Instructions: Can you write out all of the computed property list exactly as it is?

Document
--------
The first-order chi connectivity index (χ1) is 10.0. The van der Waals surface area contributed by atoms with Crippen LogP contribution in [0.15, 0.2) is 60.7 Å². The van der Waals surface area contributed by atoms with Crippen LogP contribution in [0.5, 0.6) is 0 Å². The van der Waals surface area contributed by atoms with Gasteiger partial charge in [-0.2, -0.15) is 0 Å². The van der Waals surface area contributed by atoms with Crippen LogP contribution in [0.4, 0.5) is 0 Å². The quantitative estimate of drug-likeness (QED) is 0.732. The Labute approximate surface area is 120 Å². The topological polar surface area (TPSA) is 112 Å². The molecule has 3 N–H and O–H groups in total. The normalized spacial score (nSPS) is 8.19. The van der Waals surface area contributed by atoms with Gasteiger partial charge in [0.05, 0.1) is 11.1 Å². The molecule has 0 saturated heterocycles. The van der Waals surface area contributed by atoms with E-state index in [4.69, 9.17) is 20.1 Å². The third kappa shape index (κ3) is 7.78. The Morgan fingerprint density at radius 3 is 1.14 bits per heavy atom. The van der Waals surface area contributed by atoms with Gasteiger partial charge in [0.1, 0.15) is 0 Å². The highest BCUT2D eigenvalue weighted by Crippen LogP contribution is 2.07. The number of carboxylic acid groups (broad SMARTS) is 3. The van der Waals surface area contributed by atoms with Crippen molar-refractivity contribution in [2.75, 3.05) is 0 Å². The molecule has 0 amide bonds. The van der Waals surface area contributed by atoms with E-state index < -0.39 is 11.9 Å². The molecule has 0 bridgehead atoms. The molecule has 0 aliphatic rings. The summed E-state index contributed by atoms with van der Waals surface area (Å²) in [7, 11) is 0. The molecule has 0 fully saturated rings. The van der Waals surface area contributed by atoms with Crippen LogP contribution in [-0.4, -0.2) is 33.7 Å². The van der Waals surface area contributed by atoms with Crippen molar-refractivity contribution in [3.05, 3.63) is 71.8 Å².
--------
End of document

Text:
The first-order chi connectivity index (χ1) is 10.0. The van der Waals surface area contributed by atoms with Crippen LogP contribution in [0.15, 0.2) is 60.7 Å². The van der Waals surface area contributed by atoms with Crippen LogP contribution in [0.5, 0.6) is 0 Å². The van der Waals surface area contributed by atoms with Gasteiger partial charge in [-0.2, -0.15) is 0 Å². The van der Waals surface area contributed by atoms with Crippen LogP contribution in [0.4, 0.5) is 0 Å². The quantitative estimate of drug-likeness (QED) is 0.732. The Labute approximate surface area is 120 Å². The topological polar surface area (TPSA) is 112 Å². The molecule has 3 N–H and O–H groups in total. The normalized spacial score (nSPS) is 8.19. The van der Waals surface area contributed by atoms with Gasteiger partial charge in [0.05, 0.1) is 11.1 Å². The molecule has 0 saturated heterocycles. The van der Waals surface area contributed by atoms with E-state index in [4.69, 9.17) is 20.1 Å². The third kappa shape index (κ3) is 7.78. The Morgan fingerprint density at radius 3 is 1.14 bits per heavy atom. The van der Waals surface area contributed by atoms with Gasteiger partial charge in [0.1, 0.15) is 0 Å². The highest BCUT2D eigenvalue weighted by Crippen LogP contribution is 2.07. The number of carboxylic acid groups (broad SMARTS) is 3. The van der Waals surface area contributed by atoms with Crippen molar-refractivity contribution in [2.75, 3.05) is 0 Å². The molecule has 0 amide bonds. The van der Waals surface area contributed by atoms with E-state index < -0.39 is 11.9 Å². The molecule has 0 bridgehead atoms. The molecule has 0 aliphatic rings. The summed E-state index contributed by atoms with van der Waals surface area (Å²) in [7, 11) is 0. The molecule has 0 fully saturated rings. The van der Waals surface area contributed by atoms with Crippen LogP contribution in [-0.4, -0.2) is 33.7 Å². The van der Waals surface area contributed by atoms with Crippen molar-refractivity contribution in [3.05, 3.63) is 71.8 Å².